Bad Grass

I’ve got the worst lawn in my neighborhood.

It’s not that I don’t try. I mean I don’t have a ’72 Camaro up on blocks hiding behind four feet of grass. Well, not anymore at least. But I also don’t have what everyone else on my street has – a nice green lawn that looks like a work of art.

People stay off of my neighbors’ lawns because walking on grass like that would be sort of like taking crayons to the Mona Lisa.

People stay off of my lawn because they’re afraid that they might catch a fungus.

So I decided to fix this problem. I went to a home improvement store.

“Can I help you, sir?”

“Yes, I have bad grass in my yard.”

“Oh, so you must be the guy who lives in that house. I think your yard would look better if the grass was four feet tall and you had a ’72 Camaro sitting in it.”

Sometimes the people at these stores can be real jerks.

The worker directed me to a bag of something. The directions looked simple enough.

Step One: Remove ’72 Camaro from yard.

Step Two: Apply granules to yard.

Step Three: Enjoy finally not being made fun of by your neighbors. We were starting to wonder what it was going to take for you to come in and by this stuff, Jay.

Pretty specific directions. But then I read the warning. It was in fine print, of course.

Keep away from children. Do not allow children or pets on grass within 16 years of application. Make sure you register your purchase with the Bureau of Alcohol Tobacco and Firearms. Do not stare at your grass for more than 12 seconds. If grass comes into contact with your skin, quarantine yourself immediately. Do not make your grass angry.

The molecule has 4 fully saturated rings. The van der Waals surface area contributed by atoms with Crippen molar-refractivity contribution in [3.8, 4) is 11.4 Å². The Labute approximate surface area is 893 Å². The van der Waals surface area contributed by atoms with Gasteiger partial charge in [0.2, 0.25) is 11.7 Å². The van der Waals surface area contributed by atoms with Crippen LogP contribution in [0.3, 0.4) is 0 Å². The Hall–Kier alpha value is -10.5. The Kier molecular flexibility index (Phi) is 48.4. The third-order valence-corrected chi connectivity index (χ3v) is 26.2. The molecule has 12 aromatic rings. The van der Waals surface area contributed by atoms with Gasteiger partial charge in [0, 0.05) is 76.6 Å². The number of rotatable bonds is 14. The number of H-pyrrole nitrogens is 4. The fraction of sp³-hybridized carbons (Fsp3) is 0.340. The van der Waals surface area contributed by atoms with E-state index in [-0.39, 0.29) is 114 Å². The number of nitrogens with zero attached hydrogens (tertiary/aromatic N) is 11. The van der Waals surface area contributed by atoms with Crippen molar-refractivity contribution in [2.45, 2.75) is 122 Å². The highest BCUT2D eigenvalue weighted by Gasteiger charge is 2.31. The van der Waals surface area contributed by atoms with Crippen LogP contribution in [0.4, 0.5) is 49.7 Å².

I didn’t buy the bag.

What’s the point of having a piece of art for a front lawn if my kids can’t play on it?

“Boy, that Sanders sure does have a nice lawn.”

“Yeah, but it’s a shame about his kid growing a third arm out of the side of his head.”

Right now there are lines in my grass from where I was teaching my son how to ride his bike yesterday. There’s also a big divot because I forgot to teach him how to use the brakes. It was a nasty fall. Sort of like something one would see on the X Games. But he got back up and rode again. And again. I was proud.

By the time we went inside, half of the grass in my front yard was stuck to my son’s shirtless back. And I think that’s where it belongs. On his back. In his hair. Staining the knees of his pants.

Grass isn’t meant to be looked at.

It’s meant to be walked through, sat in and played on. With your dad.

So if you ever come by my house for a visit, ours is the one with the bad grass.

You won’t find a ’72 Camaro parked on it.

But, most likely, you will see my kids on it. And it on them.

And that’s how it should be.

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